Daniel Kahn Gillmor writes ("Re: [pkg-gnupg-maint] Bug#840669: Bug#840669:
Beware of leftover gpg-agent processes"):
> On Sat 2016-10-15 11:21:29 -0400, Ian Jackson wrote:
> > 1. gnupg1-compatible authorisation lifetime:
> I believe this is a deliberate change in semantics from the upstream
> GnuPG project. In particular, authorization for the use of secret key
> material is now the responsibility of the gpg-agent. This is an overall
> win, because it means that no process ever gets access to the secret key
> in memory *except* for the gpg-agent.
I think these properties about key material handling are good, but
this is not the same question as the authorisation lifetime. You are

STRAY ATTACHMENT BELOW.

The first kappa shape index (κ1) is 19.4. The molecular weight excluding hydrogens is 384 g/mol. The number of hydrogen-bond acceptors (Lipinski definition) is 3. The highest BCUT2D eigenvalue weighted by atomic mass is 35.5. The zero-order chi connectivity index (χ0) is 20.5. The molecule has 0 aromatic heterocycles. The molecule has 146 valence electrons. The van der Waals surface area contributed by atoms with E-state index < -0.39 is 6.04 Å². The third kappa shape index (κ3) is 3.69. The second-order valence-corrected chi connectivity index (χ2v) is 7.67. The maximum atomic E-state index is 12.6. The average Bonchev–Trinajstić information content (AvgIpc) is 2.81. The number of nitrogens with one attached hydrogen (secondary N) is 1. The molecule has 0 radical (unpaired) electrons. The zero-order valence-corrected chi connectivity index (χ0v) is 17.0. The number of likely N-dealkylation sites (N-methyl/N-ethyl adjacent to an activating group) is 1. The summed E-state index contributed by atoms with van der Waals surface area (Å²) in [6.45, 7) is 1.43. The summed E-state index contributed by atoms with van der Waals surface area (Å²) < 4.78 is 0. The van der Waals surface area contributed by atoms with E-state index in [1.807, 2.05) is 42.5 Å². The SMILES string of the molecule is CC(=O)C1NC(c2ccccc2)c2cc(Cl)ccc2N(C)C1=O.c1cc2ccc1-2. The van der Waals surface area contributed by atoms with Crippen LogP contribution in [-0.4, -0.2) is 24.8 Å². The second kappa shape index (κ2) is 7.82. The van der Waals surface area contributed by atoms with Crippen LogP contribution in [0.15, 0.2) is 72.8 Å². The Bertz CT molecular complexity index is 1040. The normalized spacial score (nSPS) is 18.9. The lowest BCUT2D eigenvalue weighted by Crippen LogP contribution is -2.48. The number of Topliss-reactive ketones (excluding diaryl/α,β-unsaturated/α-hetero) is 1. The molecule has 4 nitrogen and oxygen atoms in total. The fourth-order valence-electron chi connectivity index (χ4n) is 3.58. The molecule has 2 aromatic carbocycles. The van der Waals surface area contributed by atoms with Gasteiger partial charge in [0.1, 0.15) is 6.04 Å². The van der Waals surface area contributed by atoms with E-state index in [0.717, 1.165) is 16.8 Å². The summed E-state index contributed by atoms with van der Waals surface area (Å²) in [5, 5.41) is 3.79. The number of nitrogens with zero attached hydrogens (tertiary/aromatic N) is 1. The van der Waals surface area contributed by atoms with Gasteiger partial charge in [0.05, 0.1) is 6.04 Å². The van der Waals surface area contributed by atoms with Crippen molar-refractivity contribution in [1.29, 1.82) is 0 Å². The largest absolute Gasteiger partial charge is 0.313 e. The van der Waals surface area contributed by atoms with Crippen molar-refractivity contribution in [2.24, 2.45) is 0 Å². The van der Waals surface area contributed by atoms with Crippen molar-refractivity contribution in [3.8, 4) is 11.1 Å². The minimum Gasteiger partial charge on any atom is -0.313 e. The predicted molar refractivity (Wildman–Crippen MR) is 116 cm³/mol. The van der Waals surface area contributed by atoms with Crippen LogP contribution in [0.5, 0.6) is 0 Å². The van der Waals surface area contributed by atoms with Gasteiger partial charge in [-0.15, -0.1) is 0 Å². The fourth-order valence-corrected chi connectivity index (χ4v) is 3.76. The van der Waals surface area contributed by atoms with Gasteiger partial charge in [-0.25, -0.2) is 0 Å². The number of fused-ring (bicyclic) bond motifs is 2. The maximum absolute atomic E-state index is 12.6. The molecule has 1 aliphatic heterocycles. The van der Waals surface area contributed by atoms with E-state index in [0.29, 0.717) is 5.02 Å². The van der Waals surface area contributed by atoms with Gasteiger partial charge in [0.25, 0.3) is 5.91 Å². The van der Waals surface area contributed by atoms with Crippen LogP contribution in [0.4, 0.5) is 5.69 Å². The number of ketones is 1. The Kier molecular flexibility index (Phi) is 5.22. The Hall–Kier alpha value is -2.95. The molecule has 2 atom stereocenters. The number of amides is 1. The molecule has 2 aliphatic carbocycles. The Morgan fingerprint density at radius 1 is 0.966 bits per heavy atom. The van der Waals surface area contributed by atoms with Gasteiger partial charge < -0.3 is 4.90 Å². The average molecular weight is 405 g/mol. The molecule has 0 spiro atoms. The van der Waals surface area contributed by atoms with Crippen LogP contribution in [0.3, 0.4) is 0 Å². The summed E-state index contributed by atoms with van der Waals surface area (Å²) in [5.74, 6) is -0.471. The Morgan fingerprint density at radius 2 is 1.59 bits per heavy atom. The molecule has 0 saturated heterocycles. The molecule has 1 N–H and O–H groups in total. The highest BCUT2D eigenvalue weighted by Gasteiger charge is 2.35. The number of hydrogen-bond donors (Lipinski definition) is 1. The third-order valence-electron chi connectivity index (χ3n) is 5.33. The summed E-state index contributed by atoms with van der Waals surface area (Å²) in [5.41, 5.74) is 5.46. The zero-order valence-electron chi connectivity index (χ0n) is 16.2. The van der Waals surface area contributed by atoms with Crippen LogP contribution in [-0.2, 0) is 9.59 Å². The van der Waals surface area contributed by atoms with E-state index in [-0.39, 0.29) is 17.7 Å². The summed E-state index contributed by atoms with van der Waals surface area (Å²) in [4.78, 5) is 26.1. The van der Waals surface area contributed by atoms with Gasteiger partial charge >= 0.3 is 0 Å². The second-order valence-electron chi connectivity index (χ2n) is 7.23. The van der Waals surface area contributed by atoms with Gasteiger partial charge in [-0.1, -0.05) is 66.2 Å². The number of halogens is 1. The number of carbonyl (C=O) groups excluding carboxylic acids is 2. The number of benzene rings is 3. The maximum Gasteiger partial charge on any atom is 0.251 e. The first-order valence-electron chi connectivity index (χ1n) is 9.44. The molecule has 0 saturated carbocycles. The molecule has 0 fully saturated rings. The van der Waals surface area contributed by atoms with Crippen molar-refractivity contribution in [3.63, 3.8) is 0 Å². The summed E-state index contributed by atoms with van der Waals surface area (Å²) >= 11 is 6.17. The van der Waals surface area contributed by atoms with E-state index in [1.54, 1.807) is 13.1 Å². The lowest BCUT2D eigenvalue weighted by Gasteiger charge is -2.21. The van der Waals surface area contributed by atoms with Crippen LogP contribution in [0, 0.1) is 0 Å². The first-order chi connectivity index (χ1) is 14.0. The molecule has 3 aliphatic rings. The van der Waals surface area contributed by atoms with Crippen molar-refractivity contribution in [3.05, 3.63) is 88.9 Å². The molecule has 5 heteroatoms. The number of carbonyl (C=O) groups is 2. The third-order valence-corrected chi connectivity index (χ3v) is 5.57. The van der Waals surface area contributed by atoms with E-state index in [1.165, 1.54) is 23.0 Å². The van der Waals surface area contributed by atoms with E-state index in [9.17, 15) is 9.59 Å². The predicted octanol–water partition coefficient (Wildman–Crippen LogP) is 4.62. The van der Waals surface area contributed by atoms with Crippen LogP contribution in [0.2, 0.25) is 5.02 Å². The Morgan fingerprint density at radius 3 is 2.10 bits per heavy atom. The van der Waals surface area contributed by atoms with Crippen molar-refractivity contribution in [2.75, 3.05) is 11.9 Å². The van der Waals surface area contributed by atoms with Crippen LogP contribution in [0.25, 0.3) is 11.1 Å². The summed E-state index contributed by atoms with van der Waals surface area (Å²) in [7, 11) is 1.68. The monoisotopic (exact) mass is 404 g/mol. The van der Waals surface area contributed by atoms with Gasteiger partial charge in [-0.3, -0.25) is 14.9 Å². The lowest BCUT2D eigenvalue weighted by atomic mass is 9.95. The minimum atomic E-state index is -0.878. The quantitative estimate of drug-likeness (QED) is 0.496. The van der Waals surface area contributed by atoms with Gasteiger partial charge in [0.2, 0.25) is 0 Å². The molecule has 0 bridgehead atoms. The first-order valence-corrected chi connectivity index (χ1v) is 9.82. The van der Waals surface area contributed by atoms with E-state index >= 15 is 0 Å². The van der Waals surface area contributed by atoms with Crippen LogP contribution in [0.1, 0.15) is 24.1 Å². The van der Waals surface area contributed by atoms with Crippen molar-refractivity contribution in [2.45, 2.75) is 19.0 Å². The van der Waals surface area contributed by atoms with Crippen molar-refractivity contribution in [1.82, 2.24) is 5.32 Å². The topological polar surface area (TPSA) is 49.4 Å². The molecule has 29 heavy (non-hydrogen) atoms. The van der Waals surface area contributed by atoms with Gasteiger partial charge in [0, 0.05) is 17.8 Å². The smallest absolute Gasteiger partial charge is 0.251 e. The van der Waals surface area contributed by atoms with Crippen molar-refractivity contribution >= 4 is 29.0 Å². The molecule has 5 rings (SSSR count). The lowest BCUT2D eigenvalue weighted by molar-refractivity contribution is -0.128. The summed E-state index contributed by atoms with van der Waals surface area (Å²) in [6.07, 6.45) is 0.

conflating two separate things.
> The gpg-agent is where these decisions are made.
Actually, though, it just acts as an oracle, so it does not make any
> If you want an agent that never caches any passphrase (and therefore has
> a one-use-per-authorization), this is an easy thing to do by adjusting
> max-cache-ttl in gpg-agent.conf. you can also set this dynamically with
> gpgconf (see the --runtime option in gpgconf(1)).
It sounds like this is very close to what I want for the authorisation
lifetime qeustion (provided that it isn't racy). Why is this not the
default for command line users without a session-provided agent ?
> Thanks for your engagement on this issue, Ian.
Thank you for being so tolerant of me being argumentative !
Ian Jackson <ijack...@chiark.greenend.org.uk> These opinions are my own.
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